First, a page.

How did you end up in Estepona?
We lived in Coin, Malaga about 15 years ago so when we came back we went to visit friends there and explore the coast. We drove through Estepona and it’s got a beautiful, inviting feel so we thought, we’ll stay here.
And why Estepona?
Most of the work opportunities and foreigners can be found in the coastal town , and it’s quite central if you enjoy visiting all the interesting towns in the South, from Cadiz through to Granada, you need only drive a short distance.
I think there is also a good mix of Spanish and foreigners and of nature and industry.
When did you start living here?
Exactly two years ago.
With who do you live here?
My husband and my two children.
What are you doing. What’s your average daily life?
We are all creating our own opportunities and developing our art. My husband and son make sculptures, and have a plumbing business. My son gives welding lessons. He enjoys rebuilding motorbikes and metal casting are his latest projects. My daughter sings with various bands and does the social media and promotion of Fireheart Studio. I’m currently working on some commission paintings and participating in the International Mural competition in Estepona.
What were your plans and what are they now?
Our plans are always the same wherever we go. To live and work in a creative, inspirational space that others can also enjoy spending time in, whether they want to make something too, bounce ideas around or just relax and feel good.
Do you have a dream?
Yes and I think we are living our dream no matter where we are. It’s always in process, we are in it.
Have you made friends yet?
Yes, everyday more. There are a few special people that you connect with.
Where do your friends come from?
Holland, Ireland, Sweden, Italy, Estonia and some Spanish… just so many places.. even the Spanish people are from so many different towns.
Do you have sports and hobbies you practice here?
Not at the moment but when I have the time and money I would love to dance again.
What do you like most about Estepona?
Ah, so many things. The interesting people you meet, the generous spirit the Spanish have. The nature, the flowers, the sun, the colours, the sky,
Our studio space is amazing, and there’s a lot of art happening here. The people here are quite open in so many ways to foreigners and to creativity. They love family, food, fun, beauty and they fill the streets with flowers, dance and art.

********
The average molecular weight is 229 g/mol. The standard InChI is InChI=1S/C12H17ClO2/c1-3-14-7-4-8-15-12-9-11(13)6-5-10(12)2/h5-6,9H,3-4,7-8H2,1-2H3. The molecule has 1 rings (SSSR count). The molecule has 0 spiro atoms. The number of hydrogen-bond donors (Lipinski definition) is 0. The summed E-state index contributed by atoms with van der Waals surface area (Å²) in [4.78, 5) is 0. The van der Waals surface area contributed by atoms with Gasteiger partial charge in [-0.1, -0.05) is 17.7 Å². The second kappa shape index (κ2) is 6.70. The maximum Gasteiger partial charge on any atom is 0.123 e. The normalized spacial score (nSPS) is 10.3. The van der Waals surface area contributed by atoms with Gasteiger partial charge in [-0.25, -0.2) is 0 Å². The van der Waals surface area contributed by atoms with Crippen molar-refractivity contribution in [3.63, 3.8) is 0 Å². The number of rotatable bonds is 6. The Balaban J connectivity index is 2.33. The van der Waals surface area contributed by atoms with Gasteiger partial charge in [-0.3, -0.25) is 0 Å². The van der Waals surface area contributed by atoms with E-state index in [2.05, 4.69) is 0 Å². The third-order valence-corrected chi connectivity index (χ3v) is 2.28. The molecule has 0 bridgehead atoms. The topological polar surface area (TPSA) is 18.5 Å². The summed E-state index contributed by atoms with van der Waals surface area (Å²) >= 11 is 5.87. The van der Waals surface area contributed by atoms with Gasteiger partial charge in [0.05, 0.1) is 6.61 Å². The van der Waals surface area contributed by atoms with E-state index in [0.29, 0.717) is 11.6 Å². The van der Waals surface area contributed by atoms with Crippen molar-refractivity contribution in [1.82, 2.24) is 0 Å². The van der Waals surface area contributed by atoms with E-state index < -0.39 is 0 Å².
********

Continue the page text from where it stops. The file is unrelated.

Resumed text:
What are your favourite restaurants?
We don’t get to go out much…but I think Rick’s café is a nice place to go at the port. I like Las Delicias, in the Plaza de las Flores you have nice places and Tolone at Plaza Ortiz. For some good music: Cats Kitchen or Louie Louie.
Do you speak Spanish?
I get by… I mean I understand enough, you know, I am kind of intermediate, so that makes me lazy, I guess. It’s difficult when you’re in the middle to move forward. I can communicate well at times and other times I seems like I have no Spanish but I can at least understand what other people are telling me.
And what are you doing about this?
At the moment, not much. I like to read in Spanish, and I like to get together with friends and chat. I studied really hard in the beginning, when we lived Coin but now, I’m not very motivated to learn by studying, I’d rather learn by living.
And do you have any tips for fun getaways and Estepona or nearby?
Definitely the beaches and nature walks. Then there’s the mural route, and the Orquidarium, which is interesting to visit. The port with the boats. And then there are so many beautiful places nearby to visit like Tarifa and El Chorro.
What are you annoyed about in Estepona?
I guess the bureaucracy and there is still an element that’s quite conservative.
And then there’s the dog shit on the street and pollution in the sea.
I think the school system also sucks, although my kids are big now and I don’t have to worry about that, I feel for my friends kids who have to still go through that.
I think the schools often have the feeling and appearance of a prison
The way they learn is very rigid and like parrot fashion, you know, it’s just repeat repeat repeat. It doesn’t really cultivate or nurture creativity and uniqueness. I know they try….. I just find that especially the foreigners’ children really have a big struggle to adjust.
What would you want to change if you were mayor?
I think it’s a big responsibility and I don’t like to criticize, it’s not a job I would like to do.
But I think that one can learn from what is successful and new developments in other countries.